Woodrow Wilson High School Oliver!By Cappies • Nov 16th, 2011 • Category: Cappies
You’d be hard-pressed to find a gang of pickpockets listed as a Fortune 500 company – customer satisfaction would be notoriously low, but the roughish youth of Oliver! make this shady lifestyle more appealing than any day job. This refreshing perspective is but one of the strengths of Woodrow Wilson High School’s dynamic performance of the classic musical.
With book, music, and lyrics by Lionel Bart, Oliver! opened on West End in 1960 and premiered on Broadway in 1963 where it ran for nearly 800 performances and secured three Tonys. The musical had been revived multiple times on both Broadway and West End. The much beloved show is based on Charles Dickens’ Oliver Twist, and follows the trials of an orphan boy sold from a workhouse and later recruited by a band of young pickpockets. After a moonlight requisition gone wrong Oliver is taken in by a respectable gentleman and becomes disillusioned with the life of thievery, but escape won’t be easy.
Alexander Carroll-Cabanes drove the plot, playing Oliver with a wide-eyed boyish charm and a soft British accent perfectly fitting for his character. Maggie Roos as Nancy, the conflicted lover of the infamous brute Bill Sykes (Chris Jones), showed great depth in her performance and found her real niche in a hearty rendition of “Oom-Pah-Pah.” David Peck portrayed the leader of the young ruffians, Fagin, with quirky charisma and sinister undertones. His impeccable comedic timing, showcased in the contemplative number “Reviewing the Situation,” had the audience in stitches.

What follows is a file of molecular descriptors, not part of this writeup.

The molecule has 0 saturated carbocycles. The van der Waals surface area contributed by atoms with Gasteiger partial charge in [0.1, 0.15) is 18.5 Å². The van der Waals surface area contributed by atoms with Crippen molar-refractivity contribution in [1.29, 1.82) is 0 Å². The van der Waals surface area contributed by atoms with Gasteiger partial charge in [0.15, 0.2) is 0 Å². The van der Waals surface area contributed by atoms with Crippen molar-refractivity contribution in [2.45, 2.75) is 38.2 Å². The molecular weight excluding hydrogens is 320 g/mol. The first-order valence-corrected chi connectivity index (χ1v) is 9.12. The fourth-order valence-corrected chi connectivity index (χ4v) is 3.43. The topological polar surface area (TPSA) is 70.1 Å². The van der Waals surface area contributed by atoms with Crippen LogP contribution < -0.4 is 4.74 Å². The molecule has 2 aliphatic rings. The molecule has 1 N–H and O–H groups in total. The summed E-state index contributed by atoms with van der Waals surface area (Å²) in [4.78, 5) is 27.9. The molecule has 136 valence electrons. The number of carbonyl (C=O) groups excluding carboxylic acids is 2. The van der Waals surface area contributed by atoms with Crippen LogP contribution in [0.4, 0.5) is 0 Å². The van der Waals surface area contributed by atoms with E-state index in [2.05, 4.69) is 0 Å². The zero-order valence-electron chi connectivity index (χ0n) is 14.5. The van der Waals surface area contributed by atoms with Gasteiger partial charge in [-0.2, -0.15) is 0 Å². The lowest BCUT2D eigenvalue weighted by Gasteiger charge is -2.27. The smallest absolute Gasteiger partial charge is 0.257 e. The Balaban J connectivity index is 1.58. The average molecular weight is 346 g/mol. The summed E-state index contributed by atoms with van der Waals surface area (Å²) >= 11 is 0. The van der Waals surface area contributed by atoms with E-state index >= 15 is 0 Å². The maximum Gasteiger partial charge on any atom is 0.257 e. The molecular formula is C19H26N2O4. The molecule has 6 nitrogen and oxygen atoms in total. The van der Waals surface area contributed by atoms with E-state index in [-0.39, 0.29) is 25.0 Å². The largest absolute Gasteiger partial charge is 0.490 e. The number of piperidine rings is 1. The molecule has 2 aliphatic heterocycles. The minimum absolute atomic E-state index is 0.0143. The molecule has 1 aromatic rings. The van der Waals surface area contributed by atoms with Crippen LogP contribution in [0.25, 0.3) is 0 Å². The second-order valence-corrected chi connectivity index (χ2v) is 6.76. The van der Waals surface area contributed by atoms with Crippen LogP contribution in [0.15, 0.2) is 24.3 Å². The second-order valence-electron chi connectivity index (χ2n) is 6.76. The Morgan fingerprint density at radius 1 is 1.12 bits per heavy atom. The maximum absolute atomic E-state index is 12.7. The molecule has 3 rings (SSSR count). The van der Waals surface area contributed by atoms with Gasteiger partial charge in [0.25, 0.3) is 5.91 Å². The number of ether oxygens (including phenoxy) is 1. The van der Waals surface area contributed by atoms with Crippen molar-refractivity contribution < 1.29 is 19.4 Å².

A lively ensemble lent great energy to the show with individual characterization and reactions. Fagin’s rowdy gang especially was a pleasure to watch, whether they were traipsing about the stage in the jovial “Pick a Pocket or Two” or acting all gentleman-like in “I’d Do Anything.” While the visual energy of the show was impressive it did not translate vocally, with ensemble numbers often lacking volume. At times heavy accents and a lack of diction obscured dialogue, but the accents overall were consistent and realistic.
The running crew, led by stage managers Annie Berman and Abby Mros, was of near professional quality. Complicated scene changes with bulky sets were executed quickly, fluidly, and quietly.
Woodrow Wilson’s choice to use an enormous cast, which included elementary and middle school students, was a risky one that worked out wonderfully. Their energy-infused production led to an absorbing, enjoyable show. “Please sir, can we have some more?”
Oliver! performances will continue this weekend on Friday, November 18 at 7:30PM, and two on Saturday, November 19 at 2:00PM and at 7:30PM. Don’t miss it.
by Gretchen Kuhn of Briar Woods High School
Photos by Judy Licht
This article can be linked to as: http://washingtondc.showbizradio.com/goto/7374.